Did you ever go to a school dance? Was it awkward for you? Were you paralyzed by the fear of having to dance with a classmate, the fear of being rejected, the fear of embarrassment?
The current Internet environment can be a lot like that sometimes.
Let’s face it, if you are a real estate agent who is surveying the current Internet landscape and trying to figure out what your next step is going to be, it is very easy to get confused and to suffer paralysis.
The Internet provides so many marketing opportunities that the choices can sometimes seem overwhelming. Sure, you may have your own personal website, complete with all the bells and whistles (content management, SEO optimization, user registration, customized property search, lead generation, etc.) but you want more. You want to be on the bleeding edge of technology, innovating and moving your business forward. In short, you want to dance, but choosing the right partner can be difficult.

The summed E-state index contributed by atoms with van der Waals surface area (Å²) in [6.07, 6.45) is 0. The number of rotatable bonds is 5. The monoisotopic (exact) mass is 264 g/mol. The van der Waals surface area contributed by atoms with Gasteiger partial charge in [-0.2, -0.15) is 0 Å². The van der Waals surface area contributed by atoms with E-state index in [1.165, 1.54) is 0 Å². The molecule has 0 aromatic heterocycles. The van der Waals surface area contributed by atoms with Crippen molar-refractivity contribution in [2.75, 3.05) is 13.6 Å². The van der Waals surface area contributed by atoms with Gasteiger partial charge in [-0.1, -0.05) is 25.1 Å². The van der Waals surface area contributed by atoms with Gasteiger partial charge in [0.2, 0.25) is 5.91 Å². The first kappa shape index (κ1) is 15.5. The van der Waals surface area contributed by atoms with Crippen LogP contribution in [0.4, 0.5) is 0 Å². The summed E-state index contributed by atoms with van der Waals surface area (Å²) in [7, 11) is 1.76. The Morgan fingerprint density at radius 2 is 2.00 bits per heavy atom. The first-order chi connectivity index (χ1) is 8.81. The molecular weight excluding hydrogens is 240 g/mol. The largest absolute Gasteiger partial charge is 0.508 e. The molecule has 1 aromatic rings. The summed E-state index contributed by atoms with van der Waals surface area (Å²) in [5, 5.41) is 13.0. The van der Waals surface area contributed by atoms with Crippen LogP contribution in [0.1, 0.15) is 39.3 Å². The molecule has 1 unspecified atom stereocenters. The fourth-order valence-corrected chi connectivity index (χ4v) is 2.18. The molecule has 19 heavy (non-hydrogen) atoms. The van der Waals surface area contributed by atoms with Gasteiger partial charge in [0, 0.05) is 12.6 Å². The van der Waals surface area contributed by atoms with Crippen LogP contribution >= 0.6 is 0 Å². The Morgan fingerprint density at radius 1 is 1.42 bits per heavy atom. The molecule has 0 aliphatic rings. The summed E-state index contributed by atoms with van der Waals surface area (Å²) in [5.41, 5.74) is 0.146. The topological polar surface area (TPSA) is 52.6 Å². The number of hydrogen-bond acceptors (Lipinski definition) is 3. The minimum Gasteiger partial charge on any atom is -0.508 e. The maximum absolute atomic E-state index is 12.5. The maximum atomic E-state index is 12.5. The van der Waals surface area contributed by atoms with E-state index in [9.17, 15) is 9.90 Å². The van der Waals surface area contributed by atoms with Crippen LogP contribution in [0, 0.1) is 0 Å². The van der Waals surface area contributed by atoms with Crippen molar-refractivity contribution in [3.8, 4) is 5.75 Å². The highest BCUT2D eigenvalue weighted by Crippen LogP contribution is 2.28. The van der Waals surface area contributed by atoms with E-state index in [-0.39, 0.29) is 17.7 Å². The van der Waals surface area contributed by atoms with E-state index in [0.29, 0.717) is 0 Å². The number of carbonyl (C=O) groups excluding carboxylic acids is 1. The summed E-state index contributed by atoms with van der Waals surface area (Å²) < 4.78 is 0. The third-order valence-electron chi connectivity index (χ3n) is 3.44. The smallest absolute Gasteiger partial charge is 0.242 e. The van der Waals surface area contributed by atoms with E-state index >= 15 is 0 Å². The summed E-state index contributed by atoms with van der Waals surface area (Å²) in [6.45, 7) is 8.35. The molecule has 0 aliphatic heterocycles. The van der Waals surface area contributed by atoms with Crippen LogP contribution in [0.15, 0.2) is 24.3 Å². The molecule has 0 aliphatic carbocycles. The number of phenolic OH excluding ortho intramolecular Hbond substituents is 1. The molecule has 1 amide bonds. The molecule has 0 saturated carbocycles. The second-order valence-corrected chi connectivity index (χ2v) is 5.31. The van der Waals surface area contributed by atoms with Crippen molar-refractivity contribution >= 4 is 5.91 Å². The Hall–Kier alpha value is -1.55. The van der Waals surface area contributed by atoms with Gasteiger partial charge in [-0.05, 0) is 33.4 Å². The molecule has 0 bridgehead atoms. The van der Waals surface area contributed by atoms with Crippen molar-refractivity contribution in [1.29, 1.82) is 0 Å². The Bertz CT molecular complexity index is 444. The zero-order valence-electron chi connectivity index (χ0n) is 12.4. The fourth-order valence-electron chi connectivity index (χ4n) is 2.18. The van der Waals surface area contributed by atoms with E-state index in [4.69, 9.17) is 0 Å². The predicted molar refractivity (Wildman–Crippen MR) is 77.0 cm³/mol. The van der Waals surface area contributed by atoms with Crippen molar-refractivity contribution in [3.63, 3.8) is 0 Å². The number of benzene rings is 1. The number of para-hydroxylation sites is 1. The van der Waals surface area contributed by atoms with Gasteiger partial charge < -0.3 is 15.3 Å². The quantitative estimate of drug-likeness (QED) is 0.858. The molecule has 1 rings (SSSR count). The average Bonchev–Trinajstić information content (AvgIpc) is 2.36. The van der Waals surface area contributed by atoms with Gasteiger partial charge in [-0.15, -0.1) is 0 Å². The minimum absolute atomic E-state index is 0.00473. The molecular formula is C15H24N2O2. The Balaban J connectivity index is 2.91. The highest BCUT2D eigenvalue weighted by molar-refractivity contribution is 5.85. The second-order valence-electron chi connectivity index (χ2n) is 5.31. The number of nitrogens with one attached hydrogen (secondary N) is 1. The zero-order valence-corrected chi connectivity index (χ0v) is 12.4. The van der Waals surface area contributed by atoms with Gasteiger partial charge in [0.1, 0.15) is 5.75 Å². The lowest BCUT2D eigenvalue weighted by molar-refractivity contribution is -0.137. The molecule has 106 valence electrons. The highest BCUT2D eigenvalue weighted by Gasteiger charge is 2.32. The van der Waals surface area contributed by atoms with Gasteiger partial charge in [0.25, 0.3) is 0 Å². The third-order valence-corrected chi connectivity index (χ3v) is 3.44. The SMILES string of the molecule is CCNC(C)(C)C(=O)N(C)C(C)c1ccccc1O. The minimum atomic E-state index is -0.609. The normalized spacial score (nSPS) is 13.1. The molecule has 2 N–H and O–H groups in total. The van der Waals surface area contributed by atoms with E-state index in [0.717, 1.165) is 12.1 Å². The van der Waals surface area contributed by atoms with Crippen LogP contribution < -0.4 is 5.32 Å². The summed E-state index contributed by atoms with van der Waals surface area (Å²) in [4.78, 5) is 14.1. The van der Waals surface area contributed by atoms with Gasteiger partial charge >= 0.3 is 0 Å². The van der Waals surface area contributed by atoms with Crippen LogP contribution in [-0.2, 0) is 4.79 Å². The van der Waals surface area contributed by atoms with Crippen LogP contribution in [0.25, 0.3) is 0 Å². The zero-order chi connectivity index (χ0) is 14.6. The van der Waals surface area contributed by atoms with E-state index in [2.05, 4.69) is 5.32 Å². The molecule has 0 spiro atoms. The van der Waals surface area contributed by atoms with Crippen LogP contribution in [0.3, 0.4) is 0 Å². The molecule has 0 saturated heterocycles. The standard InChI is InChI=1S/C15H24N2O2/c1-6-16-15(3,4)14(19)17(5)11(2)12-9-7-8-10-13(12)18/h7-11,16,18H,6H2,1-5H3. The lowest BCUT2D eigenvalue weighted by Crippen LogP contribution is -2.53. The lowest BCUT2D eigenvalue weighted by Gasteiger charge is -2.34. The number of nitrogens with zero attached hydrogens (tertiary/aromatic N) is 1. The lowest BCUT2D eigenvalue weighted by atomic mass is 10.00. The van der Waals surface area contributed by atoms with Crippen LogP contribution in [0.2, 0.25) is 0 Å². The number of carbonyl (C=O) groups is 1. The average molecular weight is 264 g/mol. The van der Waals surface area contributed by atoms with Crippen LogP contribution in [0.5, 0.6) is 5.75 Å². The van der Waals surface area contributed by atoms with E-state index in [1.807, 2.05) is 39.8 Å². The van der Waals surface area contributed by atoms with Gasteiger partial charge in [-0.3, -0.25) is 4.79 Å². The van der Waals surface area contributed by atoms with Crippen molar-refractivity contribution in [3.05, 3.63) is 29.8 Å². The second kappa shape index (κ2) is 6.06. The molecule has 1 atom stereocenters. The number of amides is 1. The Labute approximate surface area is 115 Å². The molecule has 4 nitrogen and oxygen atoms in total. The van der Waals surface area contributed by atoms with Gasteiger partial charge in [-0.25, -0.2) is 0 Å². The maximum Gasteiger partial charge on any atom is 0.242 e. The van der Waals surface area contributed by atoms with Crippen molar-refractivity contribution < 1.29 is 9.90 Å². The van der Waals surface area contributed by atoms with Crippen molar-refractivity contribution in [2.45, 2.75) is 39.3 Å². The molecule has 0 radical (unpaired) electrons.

You may have heard of social media (or user-generated content). Even if you haven’t, you are sure to have heard of its examples: YouTube, Twitter, Facebook, MySpace, Second Life, blogs, and wikis, just to name a few. The expansion of social media is the latest and greatest phase of the Internet. Because of this, it should at least be on the radar screens of real estate agents who are interested in more completely leveraging the power of the Internet to grow their business.
Since the social media options can sometimes be so overwhelming that brain freeze can quickly occur, I thought that it might be helpful to offer what I think is a basic primer on using some of these sites to benefit your business. This is a basic primer, designed just to expose you to sites that can be of some benefit, and also sharing strategies for realizing that benefit. This is not meant to be an exhaustive review by any means, but is should be enough to put you on the road to building meaningful relationships with clients, customers, prospects and other professionals.